The evocative names of Burgundy, Avignon, Lyon and Macon, all of which are visited on a Rhone cruise, conjure up all kinds of delicious images, from fields of yellow sunflowers and purple lavender to ruby red wines, truffles, rich cheeses and plates of charcuterie.
The Rhone flows right through the gastronomic heart of France, carving its way across some of the most beautiful wine-growing country, as well as historic Roman towns like Avignon and Arles.
Most Rhone cruises operate from Lyon to the river’s delta at Arles, or the reverse. Lyon, foodie capital of France, is actually one of the country’s best-kept secrets, with a wonderful old centre, its narrow alleys packed with cafes, bistros, delicatessens and cake shops with spectacular window displays. On a more cultural note, the collection at the Musee des Beaux Arts is ranked second only in France to that of the Louvre in Paris.
An easy day trip from Lyon is Macon, surrounded by chestnut and wine forests, and the rolling Beaujolais vineyards. The highlight here is the vast, 10th century Benedictine Abbey of Cluny, although all visitors should take time to enjoy a kir (crème de cassis mixed with Aligote, the local dry white wine), as it’s here that the aperitif originated.
Rhone cruises also provide an opportunity to explore Roman Vienne and later, Tournon, one of France’s most beautiful cities, nestling on the river bank and overlooked by a 10th century castle, built into a rock. Don’t miss the scenic nostalgic steam locomotive ride from here to the Ardeche region, a wild, limestone upland of craggy cliffs, gorges and caves, with red wine and lavender its main products. It’s offered as a shore excursion by all the cruise lines.
From Viviers, there’s a further chance to explore the Ardeche, visiting the famous gorge, known for its dramatic rock formations, the most impressive of which is a giant rock arch, the Pont d’Arc.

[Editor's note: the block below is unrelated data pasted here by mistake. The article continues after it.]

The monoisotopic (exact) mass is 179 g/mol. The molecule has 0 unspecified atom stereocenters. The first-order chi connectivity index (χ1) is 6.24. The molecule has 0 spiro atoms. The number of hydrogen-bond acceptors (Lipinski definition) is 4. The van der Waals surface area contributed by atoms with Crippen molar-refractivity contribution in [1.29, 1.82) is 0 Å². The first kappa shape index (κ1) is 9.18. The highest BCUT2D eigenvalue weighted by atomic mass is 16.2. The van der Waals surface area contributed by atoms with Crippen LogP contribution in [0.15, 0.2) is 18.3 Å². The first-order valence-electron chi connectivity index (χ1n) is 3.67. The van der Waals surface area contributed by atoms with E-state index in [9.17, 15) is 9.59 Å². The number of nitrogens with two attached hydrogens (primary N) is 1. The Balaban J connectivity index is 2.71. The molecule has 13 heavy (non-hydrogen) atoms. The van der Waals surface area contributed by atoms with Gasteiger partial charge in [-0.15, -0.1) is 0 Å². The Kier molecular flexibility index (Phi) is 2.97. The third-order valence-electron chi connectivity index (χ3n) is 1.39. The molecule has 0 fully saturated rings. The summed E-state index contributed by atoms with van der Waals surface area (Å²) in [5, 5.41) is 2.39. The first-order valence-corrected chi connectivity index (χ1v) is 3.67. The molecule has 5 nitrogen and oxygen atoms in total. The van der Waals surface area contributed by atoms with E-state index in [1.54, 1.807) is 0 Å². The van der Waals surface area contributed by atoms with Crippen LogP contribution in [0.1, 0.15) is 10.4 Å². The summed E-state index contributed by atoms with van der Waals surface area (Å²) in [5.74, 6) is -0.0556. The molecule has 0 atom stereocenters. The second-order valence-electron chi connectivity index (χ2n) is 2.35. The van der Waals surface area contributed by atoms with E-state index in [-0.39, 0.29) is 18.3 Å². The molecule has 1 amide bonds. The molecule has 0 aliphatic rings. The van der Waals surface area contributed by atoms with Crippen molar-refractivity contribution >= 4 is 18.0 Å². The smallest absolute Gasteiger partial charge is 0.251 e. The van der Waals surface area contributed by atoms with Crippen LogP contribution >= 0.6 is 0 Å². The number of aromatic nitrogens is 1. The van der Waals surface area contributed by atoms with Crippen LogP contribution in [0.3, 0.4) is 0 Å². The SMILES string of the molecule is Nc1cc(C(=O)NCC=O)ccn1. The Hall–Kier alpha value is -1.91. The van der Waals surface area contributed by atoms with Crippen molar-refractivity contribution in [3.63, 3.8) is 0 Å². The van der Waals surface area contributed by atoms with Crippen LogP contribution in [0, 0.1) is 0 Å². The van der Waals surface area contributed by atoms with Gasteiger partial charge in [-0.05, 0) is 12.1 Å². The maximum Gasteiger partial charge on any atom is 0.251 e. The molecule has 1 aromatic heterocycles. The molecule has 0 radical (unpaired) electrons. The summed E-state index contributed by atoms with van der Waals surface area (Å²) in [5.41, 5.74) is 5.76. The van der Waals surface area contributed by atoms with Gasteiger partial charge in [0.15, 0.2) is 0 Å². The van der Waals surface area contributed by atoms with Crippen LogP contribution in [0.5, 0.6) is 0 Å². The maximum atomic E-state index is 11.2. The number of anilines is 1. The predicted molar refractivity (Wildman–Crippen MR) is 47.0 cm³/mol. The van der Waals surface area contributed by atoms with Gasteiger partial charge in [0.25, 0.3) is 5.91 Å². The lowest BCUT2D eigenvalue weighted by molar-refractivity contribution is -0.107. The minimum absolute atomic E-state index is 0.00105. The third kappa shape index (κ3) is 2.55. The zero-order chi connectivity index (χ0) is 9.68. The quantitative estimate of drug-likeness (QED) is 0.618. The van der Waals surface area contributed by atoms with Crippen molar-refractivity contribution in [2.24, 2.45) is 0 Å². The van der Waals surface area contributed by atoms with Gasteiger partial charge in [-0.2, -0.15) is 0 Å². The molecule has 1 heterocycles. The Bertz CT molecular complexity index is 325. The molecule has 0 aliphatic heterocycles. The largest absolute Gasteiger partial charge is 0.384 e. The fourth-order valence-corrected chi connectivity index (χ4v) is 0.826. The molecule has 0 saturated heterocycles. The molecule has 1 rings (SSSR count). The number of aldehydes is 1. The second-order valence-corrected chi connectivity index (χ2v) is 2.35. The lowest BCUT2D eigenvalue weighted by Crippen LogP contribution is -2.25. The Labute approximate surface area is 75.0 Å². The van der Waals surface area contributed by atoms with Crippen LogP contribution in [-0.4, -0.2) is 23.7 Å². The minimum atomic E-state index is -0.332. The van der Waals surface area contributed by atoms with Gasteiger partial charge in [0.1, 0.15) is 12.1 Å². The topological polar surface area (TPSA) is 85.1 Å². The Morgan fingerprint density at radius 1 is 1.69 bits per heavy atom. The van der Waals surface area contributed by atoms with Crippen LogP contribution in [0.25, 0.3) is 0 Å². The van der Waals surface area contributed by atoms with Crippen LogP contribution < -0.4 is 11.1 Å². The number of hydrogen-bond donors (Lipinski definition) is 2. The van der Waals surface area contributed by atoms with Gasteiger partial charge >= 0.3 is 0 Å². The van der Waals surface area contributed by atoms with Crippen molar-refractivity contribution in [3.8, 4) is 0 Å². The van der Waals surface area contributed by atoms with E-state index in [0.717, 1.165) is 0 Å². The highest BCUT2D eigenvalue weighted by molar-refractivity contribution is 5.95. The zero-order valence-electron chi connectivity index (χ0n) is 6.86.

Avignon, though, is the jewel in the crown of Rhone cruises. The scenery flattens out as the river broadens and nears its delta, passing fields of dazzling yellow sunflowers and ranks of purple lavender scenting the air.
Avignon itself is totally encircled by medieval walls and known as the ‘City of Popes’; in the 14th century, this was the residence of the Popes for 70 years. The ravishingly beautiful medieval Palais des Papes at the centre is one of the great wonders of France. Nearby, look at the remains of the famous Pont St. Benezet, which juts out across a branch of the river, and is the subject of one of the most famous French nursery rhymes, Sur le Pont d’Avignon.
There’s an exciting and romantic edge to the Roman city of Arles, gateway to the salt lagoons, rice fields and cowboy country of the wild Camargue beyond, where herds of white horses roam wild and black bulls are raised for the bullring. Gypsies from the surrounding village still gather here to keep their traditions alive, and the town has a magnificent artistic heritage; it’s here that Vincent Van Gogh began to lose his sanity, capturing the dazzling colours of the Provencal countryside on canvas in hallucinogenic swirls. Pick up a Van Gogh walking tour leaflet from the tourist office, or look for the panels around town depicting scenes that inspired some of his most famous paintings.
Fancy a river cruise? Find out which cruise lines travel to The Rhone.